Damien’s ‘Black Terminus’ turns Tanzanian street art into digital masterpieces

For decades, technology has been an ever-accelerating force, simplifying and enriching our lives in ways we could scarcely imagine.

Among these innovations is ‘Black Terminus,’ a revolutionary mobile application that empowers artists without coding experience to infuse their work with digital magic.

The visionary creator behind this artistic marvel is Damien McDuffie, a polymath hailing from Oakland, California.

He is a digital artist, writer, and technologist. Damien’s relentless quest has taken him around the world, exploring the archives of various arts and crafts, all with the goal of re-igniting the astonishing power of that mobile application.

One of his most inspiring journeys led him to Tanzania, fired up by a passion to share his unique artistic visions with an eclectic audience at the Weekend Live event.

This event unfolded on a luminous Saturday, September 30, at the Nafasi art space in Mikocheni, Dar es Salaam.

During this artistic extravaganza, Damien spearheaded a workshop that brought Tanzanian artists into the digital age, teaching them how to harness technology to breathe new life into their art.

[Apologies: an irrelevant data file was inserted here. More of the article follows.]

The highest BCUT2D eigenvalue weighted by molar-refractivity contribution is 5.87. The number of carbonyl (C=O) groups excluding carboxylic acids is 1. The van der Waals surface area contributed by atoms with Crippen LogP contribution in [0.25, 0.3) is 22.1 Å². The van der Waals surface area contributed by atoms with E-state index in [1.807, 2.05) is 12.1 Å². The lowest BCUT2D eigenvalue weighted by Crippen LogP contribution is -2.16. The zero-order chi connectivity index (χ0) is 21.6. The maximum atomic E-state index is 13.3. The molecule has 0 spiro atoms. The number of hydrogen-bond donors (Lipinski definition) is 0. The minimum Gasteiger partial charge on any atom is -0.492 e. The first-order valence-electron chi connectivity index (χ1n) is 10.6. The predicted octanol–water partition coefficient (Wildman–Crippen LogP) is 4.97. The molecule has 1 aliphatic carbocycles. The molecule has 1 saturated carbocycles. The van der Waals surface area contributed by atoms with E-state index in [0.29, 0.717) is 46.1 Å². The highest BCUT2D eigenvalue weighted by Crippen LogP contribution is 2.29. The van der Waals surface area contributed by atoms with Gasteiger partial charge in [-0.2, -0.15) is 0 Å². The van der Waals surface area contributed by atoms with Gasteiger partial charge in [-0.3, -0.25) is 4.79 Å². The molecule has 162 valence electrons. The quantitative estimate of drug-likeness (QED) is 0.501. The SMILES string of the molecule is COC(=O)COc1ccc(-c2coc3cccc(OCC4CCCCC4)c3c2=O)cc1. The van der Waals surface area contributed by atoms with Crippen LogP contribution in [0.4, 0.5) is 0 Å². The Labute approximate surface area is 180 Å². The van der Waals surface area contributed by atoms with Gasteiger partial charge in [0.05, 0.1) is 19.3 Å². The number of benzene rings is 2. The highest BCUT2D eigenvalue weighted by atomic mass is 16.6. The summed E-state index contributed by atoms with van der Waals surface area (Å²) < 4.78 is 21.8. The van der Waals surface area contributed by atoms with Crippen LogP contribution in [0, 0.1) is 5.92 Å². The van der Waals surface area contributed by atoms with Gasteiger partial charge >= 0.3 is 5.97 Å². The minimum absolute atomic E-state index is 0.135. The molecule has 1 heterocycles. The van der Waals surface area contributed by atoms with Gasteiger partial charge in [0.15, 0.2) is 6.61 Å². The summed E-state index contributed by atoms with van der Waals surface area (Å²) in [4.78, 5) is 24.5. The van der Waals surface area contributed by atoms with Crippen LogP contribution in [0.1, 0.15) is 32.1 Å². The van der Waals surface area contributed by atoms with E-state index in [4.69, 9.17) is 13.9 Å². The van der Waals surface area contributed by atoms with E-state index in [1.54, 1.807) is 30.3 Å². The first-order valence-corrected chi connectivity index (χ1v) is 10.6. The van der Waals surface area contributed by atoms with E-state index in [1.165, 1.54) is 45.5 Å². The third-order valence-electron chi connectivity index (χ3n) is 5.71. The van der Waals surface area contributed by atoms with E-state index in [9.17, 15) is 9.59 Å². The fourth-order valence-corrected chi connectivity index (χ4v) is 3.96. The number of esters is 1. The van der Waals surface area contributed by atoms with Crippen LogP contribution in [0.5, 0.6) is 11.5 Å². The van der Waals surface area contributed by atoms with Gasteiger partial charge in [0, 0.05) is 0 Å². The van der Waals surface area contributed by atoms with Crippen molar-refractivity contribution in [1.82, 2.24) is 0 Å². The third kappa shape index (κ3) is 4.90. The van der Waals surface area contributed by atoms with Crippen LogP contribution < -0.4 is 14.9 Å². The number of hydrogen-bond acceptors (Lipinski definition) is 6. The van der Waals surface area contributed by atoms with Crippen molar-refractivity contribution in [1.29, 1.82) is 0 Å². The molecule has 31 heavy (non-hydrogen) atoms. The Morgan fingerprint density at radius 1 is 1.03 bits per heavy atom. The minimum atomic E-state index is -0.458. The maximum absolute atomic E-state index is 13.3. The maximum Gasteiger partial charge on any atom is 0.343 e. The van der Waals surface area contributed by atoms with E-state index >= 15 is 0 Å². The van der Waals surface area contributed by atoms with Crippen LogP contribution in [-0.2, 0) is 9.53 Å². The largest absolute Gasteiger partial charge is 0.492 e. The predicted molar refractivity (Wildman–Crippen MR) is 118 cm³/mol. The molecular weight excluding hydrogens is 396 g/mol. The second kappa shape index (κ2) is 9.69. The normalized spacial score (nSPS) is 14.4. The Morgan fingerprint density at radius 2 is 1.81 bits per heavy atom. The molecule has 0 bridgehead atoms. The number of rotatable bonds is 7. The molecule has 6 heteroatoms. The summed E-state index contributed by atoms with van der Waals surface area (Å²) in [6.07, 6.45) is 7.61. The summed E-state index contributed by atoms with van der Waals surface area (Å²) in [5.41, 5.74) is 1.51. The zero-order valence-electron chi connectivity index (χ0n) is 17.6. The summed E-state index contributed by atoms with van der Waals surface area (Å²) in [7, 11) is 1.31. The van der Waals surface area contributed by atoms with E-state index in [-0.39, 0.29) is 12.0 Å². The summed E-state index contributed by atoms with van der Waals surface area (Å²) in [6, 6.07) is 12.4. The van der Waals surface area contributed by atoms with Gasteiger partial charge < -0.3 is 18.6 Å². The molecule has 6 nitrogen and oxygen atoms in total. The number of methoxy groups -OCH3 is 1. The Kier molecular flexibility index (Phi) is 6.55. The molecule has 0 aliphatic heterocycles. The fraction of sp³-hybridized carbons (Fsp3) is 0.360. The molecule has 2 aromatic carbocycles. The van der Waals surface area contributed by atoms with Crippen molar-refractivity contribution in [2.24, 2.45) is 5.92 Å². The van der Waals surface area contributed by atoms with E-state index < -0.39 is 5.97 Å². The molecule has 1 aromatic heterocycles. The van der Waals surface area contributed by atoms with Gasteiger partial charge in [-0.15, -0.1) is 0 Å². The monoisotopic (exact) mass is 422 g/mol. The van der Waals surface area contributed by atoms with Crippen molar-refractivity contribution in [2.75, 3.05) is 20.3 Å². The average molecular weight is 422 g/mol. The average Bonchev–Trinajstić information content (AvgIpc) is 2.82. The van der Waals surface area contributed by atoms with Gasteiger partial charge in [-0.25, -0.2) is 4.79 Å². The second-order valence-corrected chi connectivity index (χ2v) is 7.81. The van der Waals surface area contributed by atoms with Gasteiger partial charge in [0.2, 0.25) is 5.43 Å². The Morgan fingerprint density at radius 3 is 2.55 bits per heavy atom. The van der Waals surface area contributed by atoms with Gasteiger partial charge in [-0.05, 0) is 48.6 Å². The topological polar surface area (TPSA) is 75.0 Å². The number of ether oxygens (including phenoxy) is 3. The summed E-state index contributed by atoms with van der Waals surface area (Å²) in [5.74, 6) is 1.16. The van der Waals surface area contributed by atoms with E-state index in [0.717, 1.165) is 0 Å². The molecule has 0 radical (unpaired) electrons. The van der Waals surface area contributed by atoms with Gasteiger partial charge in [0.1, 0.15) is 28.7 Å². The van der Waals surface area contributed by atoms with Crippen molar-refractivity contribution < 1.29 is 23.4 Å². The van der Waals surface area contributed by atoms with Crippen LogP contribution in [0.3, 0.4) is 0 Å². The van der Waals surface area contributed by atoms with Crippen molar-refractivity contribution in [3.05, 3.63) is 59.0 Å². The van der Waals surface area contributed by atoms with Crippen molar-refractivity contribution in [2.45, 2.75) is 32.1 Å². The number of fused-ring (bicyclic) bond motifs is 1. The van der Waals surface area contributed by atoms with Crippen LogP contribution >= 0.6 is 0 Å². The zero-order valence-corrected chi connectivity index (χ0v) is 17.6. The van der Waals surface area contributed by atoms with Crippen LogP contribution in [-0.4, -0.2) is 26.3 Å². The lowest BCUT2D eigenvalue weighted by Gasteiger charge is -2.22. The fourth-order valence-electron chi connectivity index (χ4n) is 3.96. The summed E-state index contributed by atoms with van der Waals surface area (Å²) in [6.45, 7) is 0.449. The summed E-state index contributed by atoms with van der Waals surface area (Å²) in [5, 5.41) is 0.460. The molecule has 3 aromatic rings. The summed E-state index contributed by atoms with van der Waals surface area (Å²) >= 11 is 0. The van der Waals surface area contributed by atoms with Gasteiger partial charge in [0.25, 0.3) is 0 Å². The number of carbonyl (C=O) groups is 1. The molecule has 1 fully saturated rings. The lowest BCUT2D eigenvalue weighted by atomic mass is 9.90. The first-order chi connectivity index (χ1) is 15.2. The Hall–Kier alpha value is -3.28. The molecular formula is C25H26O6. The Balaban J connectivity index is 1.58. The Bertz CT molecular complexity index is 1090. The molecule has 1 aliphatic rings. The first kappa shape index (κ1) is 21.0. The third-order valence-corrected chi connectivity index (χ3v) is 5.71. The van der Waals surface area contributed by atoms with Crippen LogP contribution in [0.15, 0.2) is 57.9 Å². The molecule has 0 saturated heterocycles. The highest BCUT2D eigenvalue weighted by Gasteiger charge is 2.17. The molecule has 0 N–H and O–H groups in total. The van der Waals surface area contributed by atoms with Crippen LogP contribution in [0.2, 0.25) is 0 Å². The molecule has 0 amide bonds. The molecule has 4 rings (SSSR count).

As he passionately shares, “Our goal is to democratise art and make it accessible to all,” he says.

However, this isn’t his first time in the country. Back in May 2022, Damien visited Arusha and Zanzibar with his team to make a documentary about black art and technology.

“The team follows me as I teach different artists to learn the tech. This year we premiered an exhibition and book based on our travels,” he says.

During that time, they created an exhibition ‘Into the Archives’, an augmented reality experience.

“The series is part live magazine, part documentary, and part AR exhibition about black art and cultural technology,” he shares.

The exhibit follows Damien as he criss-crosses California, Kenya, Tanzania, Zanzibar Island, Senegal, and South Africa to build what he calls the AR Museum for the People.

Upon his arrival in Dar es Salaam last month, Damien’s mission was crystal clear: to ensure that every artist understood how to seamlessly integrate digital elements into their work.

With infectious enthusiasm, he explains that “Through this technology, they can enhance their artwork, gain more exposure, and even generate income from their creative endeavours.”

Speaking about the app, Damien explains that it is poised to reshape the artistic landscape.

“It is an augmented reality studio that breathes new life into black history, cultural archives, and a multitude of art forms. It’s all about bringing art to life in ways that people have never imagined before,” shares Damien.

He further reveals that the app has unique augmented reality that detects art, retrieves cloud-stored content, and brings the augmented reality experience to life.

“The app’s design is incredibly user-friendly,” Damien shared. “It empowers artists with zero coding knowledge to animate and digitise their art effectively. It’s a tool that can guide any artist through visualising their work and adding layers of depth,” he explains.